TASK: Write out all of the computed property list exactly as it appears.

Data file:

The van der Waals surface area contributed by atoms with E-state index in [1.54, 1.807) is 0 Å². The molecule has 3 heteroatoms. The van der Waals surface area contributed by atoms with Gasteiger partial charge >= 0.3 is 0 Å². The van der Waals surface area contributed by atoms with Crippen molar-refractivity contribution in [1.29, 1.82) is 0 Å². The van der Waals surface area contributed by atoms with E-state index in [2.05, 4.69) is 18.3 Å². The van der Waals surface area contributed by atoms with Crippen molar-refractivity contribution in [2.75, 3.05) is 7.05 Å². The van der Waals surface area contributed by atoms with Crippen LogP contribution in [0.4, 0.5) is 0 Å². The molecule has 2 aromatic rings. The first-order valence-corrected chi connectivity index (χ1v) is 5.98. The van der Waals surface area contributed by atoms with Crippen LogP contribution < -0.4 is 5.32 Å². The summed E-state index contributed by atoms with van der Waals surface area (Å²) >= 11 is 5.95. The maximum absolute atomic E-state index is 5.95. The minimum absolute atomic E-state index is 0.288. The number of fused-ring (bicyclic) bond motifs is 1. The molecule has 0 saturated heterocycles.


The van der Waals surface area contributed by atoms with E-state index in [1.54, 1.807) is 0 Å². The molecule has 3 heteroatoms. The van der Waals surface area contributed by atoms with Gasteiger partial charge >= 0.3 is 0 Å². The van der Waals surface area contributed by atoms with Crippen molar-refractivity contribution in [1.29, 1.82) is 0 Å². The van der Waals surface area contributed by atoms with E-state index in [2.05, 4.69) is 18.3 Å². The van der Waals surface area contributed by atoms with Crippen molar-refractivity contribution in [2.75, 3.05) is 7.05 Å². The van der Waals surface area contributed by atoms with Crippen LogP contribution in [0.4, 0.5) is 0 Å². The molecule has 2 aromatic rings. The first-order valence-corrected chi connectivity index (χ1v) is 5.98. The van der Waals surface area contributed by atoms with Crippen LogP contribution < -0.4 is 5.32 Å². The summed E-state index contributed by atoms with van der Waals surface area (Å²) >= 11 is 5.95. The maximum absolute atomic E-state index is 5.95. The minimum absolute atomic E-state index is 0.288. The number of fused-ring (bicyclic) bond motifs is 1. The molecule has 0 saturated heterocycles.